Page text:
The Pleasanton Community of Character Collaborative (PCCC) will commemorate the 20th annual Martin Luther King Jr. Fellowship Breakfast next Monday.
King, who was assassinated in Memphis on April 4, 1968, is etched into world history as one of the most influential American civil rights leaders. This year marks two decades since the first fellowship breakfast was held in Pleasanton, and what would have been the Nobel Peace Prize recipient’s 91st birthday.
The event is one way that the Pleasanton community remembers and honors his legacy every year. This year’s breakfast is inspired by the King quote, “Never, never be afraid to do what’s right, especially if the well‐being of a person or animal is at stake. Society’s punishments are small compared to the wounds we inflict on our soul when we look the other way.”
The annual breakfast will take place on Jan. 27 (one week after the Martin Luther King Jr. Day national holiday) from 7:30-9:30 a.m. at the DoubleTree by Hilton Hotel, Pleasanton at The Club (7050 Johnson Drive).
The Dr. Martin Luther King Jr. Legacy Awards will be presented, and Tri-Valley Haven will also receive a special honor at the event. Pleasanton’s recently appointed teen poet laureate Kanchan Naik will provide a reading.
A keynote speech will also be given by Kym Johnson, executive director of BANANAS, Inc., an early care and education organization that supports families and child care providers. Johnson, who is also on the executive committee of the Oakland Starting Smart and Strong Initiative, a 10-year effort committed to creating universal access to early learning, will speak about care and compassion in local communities.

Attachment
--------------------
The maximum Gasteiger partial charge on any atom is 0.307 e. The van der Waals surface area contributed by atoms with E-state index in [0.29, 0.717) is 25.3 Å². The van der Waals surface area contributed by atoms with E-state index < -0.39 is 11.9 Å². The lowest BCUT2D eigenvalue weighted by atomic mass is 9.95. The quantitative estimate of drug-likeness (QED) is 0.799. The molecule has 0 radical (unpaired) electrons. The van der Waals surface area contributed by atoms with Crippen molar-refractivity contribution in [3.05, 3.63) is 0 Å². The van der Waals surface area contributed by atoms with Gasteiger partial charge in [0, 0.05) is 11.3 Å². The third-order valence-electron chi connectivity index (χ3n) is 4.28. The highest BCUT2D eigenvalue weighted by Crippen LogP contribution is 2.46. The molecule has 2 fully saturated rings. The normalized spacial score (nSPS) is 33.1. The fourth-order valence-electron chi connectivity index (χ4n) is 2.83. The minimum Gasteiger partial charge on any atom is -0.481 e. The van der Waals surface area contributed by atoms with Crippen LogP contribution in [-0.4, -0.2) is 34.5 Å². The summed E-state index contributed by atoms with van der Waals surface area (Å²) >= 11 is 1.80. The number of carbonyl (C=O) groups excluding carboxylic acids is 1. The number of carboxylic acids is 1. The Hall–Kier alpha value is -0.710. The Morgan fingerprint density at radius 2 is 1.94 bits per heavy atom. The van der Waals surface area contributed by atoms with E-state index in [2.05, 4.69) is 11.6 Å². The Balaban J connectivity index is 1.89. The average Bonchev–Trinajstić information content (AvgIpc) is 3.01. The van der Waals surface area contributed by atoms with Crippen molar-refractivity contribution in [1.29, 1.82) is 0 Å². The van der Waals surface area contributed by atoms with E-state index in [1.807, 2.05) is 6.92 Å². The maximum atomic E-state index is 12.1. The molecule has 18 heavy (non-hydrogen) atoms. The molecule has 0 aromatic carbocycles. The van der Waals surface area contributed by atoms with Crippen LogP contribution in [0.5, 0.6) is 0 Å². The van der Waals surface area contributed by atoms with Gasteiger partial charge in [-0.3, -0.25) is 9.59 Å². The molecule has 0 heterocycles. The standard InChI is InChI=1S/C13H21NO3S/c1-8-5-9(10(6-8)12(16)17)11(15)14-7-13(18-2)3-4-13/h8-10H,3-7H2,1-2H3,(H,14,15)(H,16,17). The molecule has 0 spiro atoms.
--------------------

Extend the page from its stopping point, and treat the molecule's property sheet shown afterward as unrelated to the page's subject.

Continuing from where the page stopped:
Following a successful career in business development management, Johnson switched gears and joined the nonprofit sector 10 years ago. Since then Johnson has sat on a number of advisory boards and is currently a member of the Advisory Council of LeaderSpring Center, Oakland Rotary No. 3, and the Oakland Chamber of Commerce.
Johnson has several degrees including a bachelor’s in marketing from San Francisco State University, an MBA from the University of San Francisco, and a nonprofit management certification from CSU East Bay. A native of Bronx, New York, Johnson has long called Oakland her “adopted hometown” and is the proud parent of a Fulbright scholar who works on social justice issues in the Bay Area.
For their contributions, Jeffery and Danielle Pennewell of Livermore and SideTrack Bar + Grill owner Todd Utikal of Pleasanton all will receive the 2020 Martin Luther King Jr. Legacy Award.
The Pennewells “are changing the world one kind word at a time” through their project Words Matter, according to event organizers, which “was designed to show students the power of their words — good and bad — and how a small act of kindness can have a positive impact on someone's day.”